A hundred years ago today Europe had been at boiling point for more than a month. In Britain the August bank holiday weekend fell on the fourth of August 1914 and young men hurried to enlist as Britain declared war, keen to take part before it was all over. The British Expeditionary Force was cheered as it sailed for France, expecting it to all be over by Christmas.
They were wrong, and even with the benefit of a century of hindsight, it’s still staggering just how wrong everyone was. There had been a foretaste of trench warfare during the American Civil War fifty years earlier, but nobody had expected the world’s first industrial-scale warfare to degenerate into a four-year stalemate between evenly matched armies across some of the most fertile and pleasant farmland in Europe that stretches from the Channel to the Swiss border.
It was more than four years before it was all over, by which time the world had become a very different place. The First World War is an era that for us Brits has a lasting fascination. Was it the futility of it all, or the because it ushered in the beginning of the demise of the European nations as imperial powers? Of those warring nations, Britain is the only one still with a hereditary head of state today. Or does its fascination stem from the turmoil and the overturning of so many class structures and accepted norms?
There is something deeply poignant about the fading national memory of that war, the black-and-white newsreels of young men marching off to war with smiles on their faces, the haunting songs and poetry of the era, all those paper poppies that come out in November. You don’t have to travel far through eastern France to stumble on a cemetery of rows of identical headstones, or far in in England to find a memorial of the kind that virtually every town and village has to remind us of its young men who didn’t come home.
On the evening of the third of August, after days of intense diplomacy as the situation across Europe deteriorated, the British foreign minister of the day, Sir Edward Grey, famously remarked to a friend that ‘The lamps are going out all over Europe, and we shall not see them lit again in our lifetime.’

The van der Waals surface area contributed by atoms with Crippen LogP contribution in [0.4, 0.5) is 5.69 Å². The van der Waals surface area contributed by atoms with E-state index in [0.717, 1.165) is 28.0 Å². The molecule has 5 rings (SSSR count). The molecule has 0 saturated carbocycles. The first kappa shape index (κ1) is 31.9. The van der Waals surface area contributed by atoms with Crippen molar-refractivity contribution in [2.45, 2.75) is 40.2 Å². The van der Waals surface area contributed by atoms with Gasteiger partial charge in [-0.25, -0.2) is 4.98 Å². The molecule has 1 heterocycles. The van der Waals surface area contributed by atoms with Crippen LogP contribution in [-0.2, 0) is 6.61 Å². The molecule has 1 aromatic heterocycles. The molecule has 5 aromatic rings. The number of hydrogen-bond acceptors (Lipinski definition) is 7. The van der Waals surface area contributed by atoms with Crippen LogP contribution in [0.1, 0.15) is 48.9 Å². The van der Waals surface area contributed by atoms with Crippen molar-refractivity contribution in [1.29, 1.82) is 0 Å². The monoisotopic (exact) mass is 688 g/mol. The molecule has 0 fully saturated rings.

Grey had a keener appreciation of what was at stake than did most people. Everyone else expected the war to last a matter of weeks before the victorious troops would be home, probably still with smiles on their faces. The assassination of Archduke Franz Ferdinand in June that set the ball rolling was by no means the first piece of Balkan brinkmanship. There had been a crisis the year before, and before that in 1911. The expectation was that Austria-Hungary would sort out its own problems with Serbia before Russia, Serbia’s big ally in the east, could take a hand. It was even hoped that Austria-Hungary could quickly and discreetly deal with the problems in its own back yard before things could escalate.
The parallels with the state of the world today are unnerving. There are flashpoints of fury and hatred smouldering around the world. The Arab Spring, the conflicts in Syria and Iraq, the annexation of the Crimea and the ongoing unrest in eastern Ukraine, and the misery of Gaza bear all the hallmarks of the sabre-rattling nationalism and religious divides that had fermented in the Balkans in the years leading up to 1914 and which also exploded into a brutal conflict in what had been Yugoslavia practically before Tito was even cold.
The difference is that some of the players have changed. The established powers are changing as China is about to become the dominant world power and Russia clearly expects to reclaim its place with the heavyweights. The western nations have little stomach for a fight. Western Europe has had too many wars fought across it already and nobody seriously wants another one, especially now that the stakes are so astronomically higher than they were when the British Expeditionary Force sailed cheerfully across the Channel, ostensibly to rescue plucky little Belgium from Prussian brutality, but in reality to honour its agreement with France and Russia to mobilise if Germany and Austria-Hungary did so first.
In 1914 only a few far-sighted people had a vision of what was about to be unleashed. Today we ought to know better.